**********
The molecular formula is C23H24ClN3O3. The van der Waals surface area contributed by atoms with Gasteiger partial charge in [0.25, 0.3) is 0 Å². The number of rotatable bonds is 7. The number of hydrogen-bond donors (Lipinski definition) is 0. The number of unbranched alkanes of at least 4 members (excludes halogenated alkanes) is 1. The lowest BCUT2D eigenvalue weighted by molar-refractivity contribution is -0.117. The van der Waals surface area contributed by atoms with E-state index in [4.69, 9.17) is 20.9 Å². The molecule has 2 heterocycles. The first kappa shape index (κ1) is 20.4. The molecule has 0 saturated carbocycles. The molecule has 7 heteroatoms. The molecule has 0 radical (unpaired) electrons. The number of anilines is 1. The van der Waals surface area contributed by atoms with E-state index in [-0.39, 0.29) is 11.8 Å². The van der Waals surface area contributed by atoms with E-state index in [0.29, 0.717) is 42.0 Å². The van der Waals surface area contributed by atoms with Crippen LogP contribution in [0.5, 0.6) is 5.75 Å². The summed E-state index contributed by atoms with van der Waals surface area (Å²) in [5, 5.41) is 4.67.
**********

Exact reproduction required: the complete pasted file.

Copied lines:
The molecular formula is C23H24ClN3O3. The van der Waals surface area contributed by atoms with Gasteiger partial charge in [0.25, 0.3) is 0 Å². The number of rotatable bonds is 7. The number of hydrogen-bond donors (Lipinski definition) is 0. The number of unbranched alkanes of at least 4 members (excludes halogenated alkanes) is 1. The lowest BCUT2D eigenvalue weighted by molar-refractivity contribution is -0.117. The van der Waals surface area contributed by atoms with E-state index in [4.69, 9.17) is 20.9 Å². The molecule has 2 heterocycles. The first kappa shape index (κ1) is 20.4. The molecule has 0 saturated carbocycles. The molecule has 7 heteroatoms. The molecule has 0 radical (unpaired) electrons. The number of anilines is 1. The van der Waals surface area contributed by atoms with E-state index in [-0.39, 0.29) is 11.8 Å². The van der Waals surface area contributed by atoms with E-state index in [0.29, 0.717) is 42.0 Å². The van der Waals surface area contributed by atoms with Crippen LogP contribution in [0.5, 0.6) is 5.75 Å². The summed E-state index contributed by atoms with van der Waals surface area (Å²) in [5, 5.41) is 4.67.